We’ve all heard stories of ‘Africa rising’ at times, and ‘afro-pessimism’ at other times, without grasping exactly what all that means. To be clear, corruption and bad leadership won’t feature in my story because they are permanent features in all five continents.
But here is an attempt to put the latest figures onto those utopian and dystopian novellas by recounting my encounter with a Togolese professor who has studied and taught in the United States for the last 30 years.
After a quick introduction, he asked: ‘How is Africa doing today?’ I thought for a second: ‘Fantastic!’ I answered with such spontaneity and joy, all which were visibly unexpected to him. Woah! He said, really? And why is that?
It is the most obvious reality at present – if you switch off television, refrain from western media and instead read non-partisan scientific research, you’ll find that all indicators show that Africa is on the move.
How about the youth dying at sea then, trying to go to Europe?
The reporting on migration is racially skewed, painting two unchecked fallacies: that young Africans are fleeing the continent in droves more than other continents are.
In reality, the UN migration dataset shows that Africans aren’t migrating nearly as much as any other continents – it’s just that they seem to be a ‘visible minority’.
Migration, exchange and conquest are the human way of life since time immemorial while nativism, insularity and obscurantism are the exception. However, the media inferences on migration deteriorate as the complexion gets darker.
The 2018 ‘World Migration Report’ by International Organisation for Migration estimates 244 million international migrants globally (3.3% of the world’s population).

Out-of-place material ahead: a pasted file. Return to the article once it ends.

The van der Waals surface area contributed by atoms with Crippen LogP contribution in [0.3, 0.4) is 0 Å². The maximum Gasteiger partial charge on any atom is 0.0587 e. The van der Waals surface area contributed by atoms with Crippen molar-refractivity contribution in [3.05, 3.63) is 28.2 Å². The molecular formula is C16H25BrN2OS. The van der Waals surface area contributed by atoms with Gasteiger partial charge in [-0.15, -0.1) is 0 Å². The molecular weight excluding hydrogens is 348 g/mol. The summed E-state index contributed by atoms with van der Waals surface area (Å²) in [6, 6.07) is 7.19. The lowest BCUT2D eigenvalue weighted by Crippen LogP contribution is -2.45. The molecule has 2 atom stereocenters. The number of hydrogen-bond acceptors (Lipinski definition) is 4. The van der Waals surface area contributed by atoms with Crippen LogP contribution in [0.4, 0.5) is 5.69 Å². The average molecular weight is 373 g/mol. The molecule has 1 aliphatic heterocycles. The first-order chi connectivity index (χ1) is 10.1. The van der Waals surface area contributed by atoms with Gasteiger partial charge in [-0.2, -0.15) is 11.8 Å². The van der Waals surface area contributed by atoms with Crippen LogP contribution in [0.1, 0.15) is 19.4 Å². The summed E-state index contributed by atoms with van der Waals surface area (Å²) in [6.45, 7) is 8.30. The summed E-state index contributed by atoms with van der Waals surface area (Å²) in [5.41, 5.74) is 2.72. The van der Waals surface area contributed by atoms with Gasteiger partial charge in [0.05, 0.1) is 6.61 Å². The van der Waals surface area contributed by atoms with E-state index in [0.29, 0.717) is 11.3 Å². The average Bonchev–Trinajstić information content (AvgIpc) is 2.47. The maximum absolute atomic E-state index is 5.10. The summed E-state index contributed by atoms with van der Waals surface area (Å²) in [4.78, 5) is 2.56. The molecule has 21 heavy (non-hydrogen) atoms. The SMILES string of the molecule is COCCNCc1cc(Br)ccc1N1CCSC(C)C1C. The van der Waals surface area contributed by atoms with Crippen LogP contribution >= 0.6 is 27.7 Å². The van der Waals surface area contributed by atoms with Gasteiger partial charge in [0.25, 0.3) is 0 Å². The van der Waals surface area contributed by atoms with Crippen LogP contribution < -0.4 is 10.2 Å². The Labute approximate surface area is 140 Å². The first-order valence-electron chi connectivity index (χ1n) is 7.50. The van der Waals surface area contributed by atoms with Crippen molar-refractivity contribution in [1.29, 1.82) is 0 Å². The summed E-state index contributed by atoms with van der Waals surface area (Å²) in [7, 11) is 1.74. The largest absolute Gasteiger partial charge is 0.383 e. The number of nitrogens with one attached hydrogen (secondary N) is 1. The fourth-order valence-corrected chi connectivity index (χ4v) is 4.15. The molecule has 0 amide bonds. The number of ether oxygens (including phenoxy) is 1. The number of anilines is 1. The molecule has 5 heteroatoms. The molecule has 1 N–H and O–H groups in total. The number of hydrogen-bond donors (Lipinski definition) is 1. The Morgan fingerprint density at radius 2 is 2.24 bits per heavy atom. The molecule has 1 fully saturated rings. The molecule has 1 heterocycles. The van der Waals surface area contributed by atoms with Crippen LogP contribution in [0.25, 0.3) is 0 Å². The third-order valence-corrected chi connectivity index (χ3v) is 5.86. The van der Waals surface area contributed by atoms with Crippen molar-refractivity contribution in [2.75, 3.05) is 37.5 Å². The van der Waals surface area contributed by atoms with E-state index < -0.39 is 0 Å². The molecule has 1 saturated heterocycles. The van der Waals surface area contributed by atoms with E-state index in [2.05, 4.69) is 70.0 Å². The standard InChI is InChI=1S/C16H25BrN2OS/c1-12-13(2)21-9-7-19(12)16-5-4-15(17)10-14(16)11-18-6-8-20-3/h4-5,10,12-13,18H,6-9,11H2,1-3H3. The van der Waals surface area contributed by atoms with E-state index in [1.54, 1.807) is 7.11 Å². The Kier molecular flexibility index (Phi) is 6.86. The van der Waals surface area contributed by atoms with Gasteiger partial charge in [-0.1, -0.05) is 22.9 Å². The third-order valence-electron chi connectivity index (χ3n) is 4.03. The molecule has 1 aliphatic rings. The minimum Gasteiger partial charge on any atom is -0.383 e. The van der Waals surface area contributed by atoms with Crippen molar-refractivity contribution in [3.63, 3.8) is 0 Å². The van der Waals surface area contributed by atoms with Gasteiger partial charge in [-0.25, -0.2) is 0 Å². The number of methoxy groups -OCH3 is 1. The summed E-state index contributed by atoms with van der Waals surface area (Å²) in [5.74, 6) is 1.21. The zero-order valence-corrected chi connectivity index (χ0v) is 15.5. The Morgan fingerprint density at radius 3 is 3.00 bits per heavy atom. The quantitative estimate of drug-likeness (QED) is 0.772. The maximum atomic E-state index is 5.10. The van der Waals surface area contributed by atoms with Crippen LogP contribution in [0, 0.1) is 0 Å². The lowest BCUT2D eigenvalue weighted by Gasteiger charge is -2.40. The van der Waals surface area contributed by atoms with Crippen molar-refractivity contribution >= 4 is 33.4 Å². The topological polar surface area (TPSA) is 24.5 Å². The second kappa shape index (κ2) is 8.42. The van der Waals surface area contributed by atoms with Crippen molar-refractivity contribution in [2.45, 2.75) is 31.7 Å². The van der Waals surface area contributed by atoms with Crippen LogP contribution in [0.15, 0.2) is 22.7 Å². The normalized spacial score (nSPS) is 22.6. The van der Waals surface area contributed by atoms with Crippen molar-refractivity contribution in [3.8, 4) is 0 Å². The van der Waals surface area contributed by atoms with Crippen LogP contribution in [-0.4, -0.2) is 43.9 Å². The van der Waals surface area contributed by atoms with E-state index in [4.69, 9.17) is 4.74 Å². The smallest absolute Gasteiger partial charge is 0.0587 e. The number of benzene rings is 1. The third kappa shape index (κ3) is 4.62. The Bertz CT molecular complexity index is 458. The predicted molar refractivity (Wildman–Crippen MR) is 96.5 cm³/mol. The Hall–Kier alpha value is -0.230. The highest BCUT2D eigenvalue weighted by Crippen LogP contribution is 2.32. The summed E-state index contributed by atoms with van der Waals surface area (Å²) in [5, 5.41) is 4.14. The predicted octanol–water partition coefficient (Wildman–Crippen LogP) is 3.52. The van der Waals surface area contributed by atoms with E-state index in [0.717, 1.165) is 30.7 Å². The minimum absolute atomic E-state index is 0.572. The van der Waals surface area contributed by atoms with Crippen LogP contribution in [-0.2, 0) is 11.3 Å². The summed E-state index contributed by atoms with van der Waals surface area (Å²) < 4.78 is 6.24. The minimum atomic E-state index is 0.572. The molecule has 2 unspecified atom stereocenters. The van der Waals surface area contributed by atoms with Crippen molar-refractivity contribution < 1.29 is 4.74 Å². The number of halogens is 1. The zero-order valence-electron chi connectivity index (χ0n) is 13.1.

However, only one country (Egypt) makes it to the top twenty countries sending most people overseas.
Having addressed the migration fallacy, I will resist the temptation to turn this into a racially charged piece, and explain why Africa is and feels ‘fantastic!’
The soft power is democratising
A major attraction of African brains had been the belief that life is better ‘there’ rather than ‘here’. Youthful Africans are being introduced to the American dream and western way of life by Hollywood, and projecting life in ‘High Definition’ and on big screen.
That too is changing, not because Hollywood has now pictured an African wonderland ‘Wakanda’, but because African youth are harnessing social media to showcase to each other what’s on offer in their respective countries and a bragging contest on Instagram, Facebook and Twitter today shows a dead heat among youths of all continents with no clear winner.
More importantly, the linguistic divide that used to separate Africans who speak French, English and Portuguese is being bridged by two reasons: Africans are visiting each other (physically and virtually) more and English having somewhat prevailed as the language of internet and international business.
Wealth and hopes have shifted upwards among the youth
True to its youthful population, African aspirations are shifting to innovation and entrepreneurship rather than land, cattle and other natural resources. With this mentality comes less conflict and insularity and more openness and cooperation.
There are more opportunities
African borders are being thrown open. African countries are removing visas, trade and air transport barriers for fellow Africans and entering into cooperation agreements at an unprecedented speed. There is even an ‘African Passport’ being issued for the very first time.
The fastest growing continent
Six of ten economies forecast to grow the most in 2018 by the World Bank are in Africa!
This is convenient, since:
A vibrant and booming population
According to the 2017 UN Population Report, not only is Africa the youngest continent in the world, but that will become even more significant in the next 25 years.
By 2.2 billion people are estimated to be added to the global population by 2050 and more than half of them will come from Africa.
How about governance and democracy? He finally asked?
Things look up! Of the 54 countries, only five are in what looks like the last days of their conflicts and 49 are doing well. However, this point seen with the one above on Africa’s youthful population implies a paradigm shift among the youth and a propensity to study, innovate and trade, rather than pray, dig and fight.
Three challenges lie ahead, namely employment, cutting-age infrastructure and wealth creation. With a closer look however, these are all just opportunities to the disruptive, youthful mind; precisely found of the vibrant continent.
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